As tempting as it is, we have to stop treating AI models like people. When we do so, we amplify the hype around AI, and lead people into thinking that these machines are trustworthy oracles capable of manipulation or decision-making, which they are not. As anyone who has used these systems to generate a biography is aware of, they are prone to simply making things up; treating them as intelligent agents means that people can develop unsound emotional relationships, treat unsound medical advice as more worthy than it is, and so forth. It’s also silly to ask these sorts of models for questions about themselves; as the mutually contradictory examples above make clear, they don’t actually “know”; they are just generating different word strings on different occasions, with no guarantee of anything.) The more false agency people ascribe to them, the more they can be exploited, suckered in by harmful applications like catfishing and fraud, as well as more subtly harmful applications like chatbot-assisted therapy or flawed financial advice. What we need is for the public to learn that human-sounding speech isn’t actually necessarily human anymore; caveat emptor. We also need new technical tools, like watermarks and generated content detectors, to help distinguish human- and machine-generated content, and policy measures to limit how and where AI models can be used.
Educating people to overcome the overattribution bias will be a vital step; we can’t have senators and members of the AI community making the problem worse. It is crucial to retain a healthy skepticism towards these technologies, since they are very new, constantly evolving, and under-tested. Yes, they can generate cool haikus and well-written prose, but they also constantly spew misinformation (even about themselves), and cannot be trusted when it comes to answering questions about real-world events and phenomena, let alone to provide sound advice about mental health or marriage counseling.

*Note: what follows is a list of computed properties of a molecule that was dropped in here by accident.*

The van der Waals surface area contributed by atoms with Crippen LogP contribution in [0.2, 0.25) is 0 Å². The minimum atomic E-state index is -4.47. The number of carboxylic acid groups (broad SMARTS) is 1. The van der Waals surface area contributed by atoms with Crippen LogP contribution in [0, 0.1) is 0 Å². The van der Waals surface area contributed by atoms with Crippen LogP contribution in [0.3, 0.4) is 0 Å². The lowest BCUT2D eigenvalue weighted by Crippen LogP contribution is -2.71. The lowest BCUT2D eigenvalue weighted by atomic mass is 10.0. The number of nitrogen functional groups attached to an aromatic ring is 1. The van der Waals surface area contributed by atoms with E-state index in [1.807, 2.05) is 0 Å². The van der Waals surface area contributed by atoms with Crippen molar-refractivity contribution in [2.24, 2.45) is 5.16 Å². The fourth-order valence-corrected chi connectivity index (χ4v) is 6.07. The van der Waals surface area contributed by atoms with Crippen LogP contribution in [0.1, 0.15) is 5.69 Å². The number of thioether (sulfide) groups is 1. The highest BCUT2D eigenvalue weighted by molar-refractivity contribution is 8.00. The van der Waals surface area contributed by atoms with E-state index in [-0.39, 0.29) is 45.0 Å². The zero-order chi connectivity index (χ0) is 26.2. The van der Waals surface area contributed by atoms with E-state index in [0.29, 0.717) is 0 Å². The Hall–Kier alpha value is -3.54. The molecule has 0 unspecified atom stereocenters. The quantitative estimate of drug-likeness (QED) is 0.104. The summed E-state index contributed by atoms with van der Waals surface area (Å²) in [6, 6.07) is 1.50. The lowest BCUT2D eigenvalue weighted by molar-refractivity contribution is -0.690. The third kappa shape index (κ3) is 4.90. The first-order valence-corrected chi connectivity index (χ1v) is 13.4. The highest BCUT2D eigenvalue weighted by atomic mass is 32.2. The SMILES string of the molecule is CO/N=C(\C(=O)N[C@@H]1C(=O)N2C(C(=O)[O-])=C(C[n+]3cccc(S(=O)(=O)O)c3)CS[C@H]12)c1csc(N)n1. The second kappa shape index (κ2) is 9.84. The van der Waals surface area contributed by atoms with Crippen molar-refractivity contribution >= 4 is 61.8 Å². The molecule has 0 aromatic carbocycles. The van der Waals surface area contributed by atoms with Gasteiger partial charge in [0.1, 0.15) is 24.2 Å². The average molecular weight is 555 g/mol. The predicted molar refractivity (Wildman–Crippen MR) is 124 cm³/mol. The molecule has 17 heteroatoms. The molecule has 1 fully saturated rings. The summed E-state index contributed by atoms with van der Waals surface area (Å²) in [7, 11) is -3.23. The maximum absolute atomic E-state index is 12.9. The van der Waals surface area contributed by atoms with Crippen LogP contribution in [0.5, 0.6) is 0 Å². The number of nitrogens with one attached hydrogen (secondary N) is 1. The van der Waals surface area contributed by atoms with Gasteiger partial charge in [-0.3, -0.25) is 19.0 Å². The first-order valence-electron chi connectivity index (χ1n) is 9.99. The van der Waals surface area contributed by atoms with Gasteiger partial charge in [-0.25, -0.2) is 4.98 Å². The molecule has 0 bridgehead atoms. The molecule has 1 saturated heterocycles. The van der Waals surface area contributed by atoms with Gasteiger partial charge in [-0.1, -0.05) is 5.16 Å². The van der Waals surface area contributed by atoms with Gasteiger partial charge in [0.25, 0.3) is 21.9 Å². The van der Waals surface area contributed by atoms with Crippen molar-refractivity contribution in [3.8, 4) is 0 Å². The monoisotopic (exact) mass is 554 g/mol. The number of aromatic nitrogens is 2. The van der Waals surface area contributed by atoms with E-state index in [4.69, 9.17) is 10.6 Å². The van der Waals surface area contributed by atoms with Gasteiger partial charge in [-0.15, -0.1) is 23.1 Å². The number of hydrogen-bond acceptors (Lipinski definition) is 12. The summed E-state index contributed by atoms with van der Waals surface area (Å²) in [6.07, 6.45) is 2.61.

Treat them as fun toys, if you like, but don’t treat them as friends.
Dr. Sasha Luccioni is a Researcher and Climate Lead at Hugging Face, where she studies the ethical and societal impacts of AI models and datasets. She is also a Director of Women in Machine Learning (WiML), founding member of Climate Change AI (CCAI), and Chair of the NeurIPS Code of Ethics committee.
Gary Marcus (@garymarcus), scientist, bestselling author, and entrepreneur, is deeply, deeply concerned about current AI but really hoping that we might do better.
Watch for his new podcast, Humans versus Machines, debuting April 25th, wherever you get your podcasts.
The first half of Sherry Turkle's Alone Together is illuminating in this regard--that is, suggesting how common this practice of ascribing a certain kind of agency, emotion, and human behavior to our own tech is. Nass & Moon's CASA (Computers as Social Actors) paradigm is, I think, a useful one.
Human tendency to anthropomorphize inanimate objects is well studied and has been well utilized by animators, entertainers and advertizers.
Reeves and Nass described how easily we are fooled in The Media Equation. More recently Ryan Calo at U Washington Law and cofounder of WeRobot conference has been was writing about the implications of digital nudging from robots or chatbots. And IEEE has done a lot of work on developing a standard for the ethical guidelines for digital nudging - P7008 https://sagroups.ieee.org/7008/
BUT talking about the ethics is no match for the profits involved in redirecting human attention/behavior.